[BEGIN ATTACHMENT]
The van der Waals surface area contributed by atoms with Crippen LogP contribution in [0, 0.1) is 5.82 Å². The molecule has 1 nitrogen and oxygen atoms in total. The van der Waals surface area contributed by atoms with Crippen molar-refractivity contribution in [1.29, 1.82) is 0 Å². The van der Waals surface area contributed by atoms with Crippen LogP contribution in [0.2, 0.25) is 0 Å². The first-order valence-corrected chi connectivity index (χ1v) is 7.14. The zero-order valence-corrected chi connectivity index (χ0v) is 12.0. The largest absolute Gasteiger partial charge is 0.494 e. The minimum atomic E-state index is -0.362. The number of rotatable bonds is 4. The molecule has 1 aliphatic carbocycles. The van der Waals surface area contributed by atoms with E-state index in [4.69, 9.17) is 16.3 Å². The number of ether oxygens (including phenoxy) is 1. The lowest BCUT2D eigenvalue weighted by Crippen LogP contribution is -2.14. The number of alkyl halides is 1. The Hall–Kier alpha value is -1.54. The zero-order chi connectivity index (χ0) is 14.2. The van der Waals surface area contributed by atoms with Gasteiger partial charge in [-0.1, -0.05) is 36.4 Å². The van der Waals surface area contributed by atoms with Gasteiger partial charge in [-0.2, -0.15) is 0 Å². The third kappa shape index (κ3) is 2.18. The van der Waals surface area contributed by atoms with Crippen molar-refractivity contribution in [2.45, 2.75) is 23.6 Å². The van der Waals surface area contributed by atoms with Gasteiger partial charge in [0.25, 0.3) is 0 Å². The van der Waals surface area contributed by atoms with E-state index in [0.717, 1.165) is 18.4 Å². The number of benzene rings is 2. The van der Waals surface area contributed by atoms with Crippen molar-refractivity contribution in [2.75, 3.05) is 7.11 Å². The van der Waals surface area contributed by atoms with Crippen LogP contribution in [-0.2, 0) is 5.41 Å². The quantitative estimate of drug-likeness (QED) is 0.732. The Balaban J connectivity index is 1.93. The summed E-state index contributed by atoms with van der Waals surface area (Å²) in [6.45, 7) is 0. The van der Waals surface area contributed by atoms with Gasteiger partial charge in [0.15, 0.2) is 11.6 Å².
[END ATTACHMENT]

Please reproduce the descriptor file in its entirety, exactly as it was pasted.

The van der Waals surface area contributed by atoms with Crippen LogP contribution in [0, 0.1) is 5.82 Å². The molecule has 1 nitrogen and oxygen atoms in total. The van der Waals surface area contributed by atoms with Crippen molar-refractivity contribution in [1.29, 1.82) is 0 Å². The van der Waals surface area contributed by atoms with Crippen LogP contribution in [0.2, 0.25) is 0 Å². The first-order valence-corrected chi connectivity index (χ1v) is 7.14. The zero-order valence-corrected chi connectivity index (χ0v) is 12.0. The largest absolute Gasteiger partial charge is 0.494 e. The minimum atomic E-state index is -0.362. The number of rotatable bonds is 4. The molecule has 1 aliphatic carbocycles. The van der Waals surface area contributed by atoms with E-state index in [4.69, 9.17) is 16.3 Å². The number of ether oxygens (including phenoxy) is 1. The lowest BCUT2D eigenvalue weighted by Crippen LogP contribution is -2.14. The number of alkyl halides is 1. The Hall–Kier alpha value is -1.54. The zero-order chi connectivity index (χ0) is 14.2. The van der Waals surface area contributed by atoms with Gasteiger partial charge in [-0.1, -0.05) is 36.4 Å². The van der Waals surface area contributed by atoms with Gasteiger partial charge in [-0.2, -0.15) is 0 Å². The third kappa shape index (κ3) is 2.18. The van der Waals surface area contributed by atoms with Crippen molar-refractivity contribution in [2.45, 2.75) is 23.6 Å². The van der Waals surface area contributed by atoms with Gasteiger partial charge in [0.25, 0.3) is 0 Å². The van der Waals surface area contributed by atoms with E-state index in [0.717, 1.165) is 18.4 Å². The number of benzene rings is 2. The van der Waals surface area contributed by atoms with Crippen molar-refractivity contribution in [2.75, 3.05) is 7.11 Å². The van der Waals surface area contributed by atoms with Crippen LogP contribution in [-0.2, 0) is 5.41 Å². The quantitative estimate of drug-likeness (QED) is 0.732. The Balaban J connectivity index is 1.93. The summed E-state index contributed by atoms with van der Waals surface area (Å²) in [6.45, 7) is 0. The van der Waals surface area contributed by atoms with Gasteiger partial charge in [0.15, 0.2) is 11.6 Å².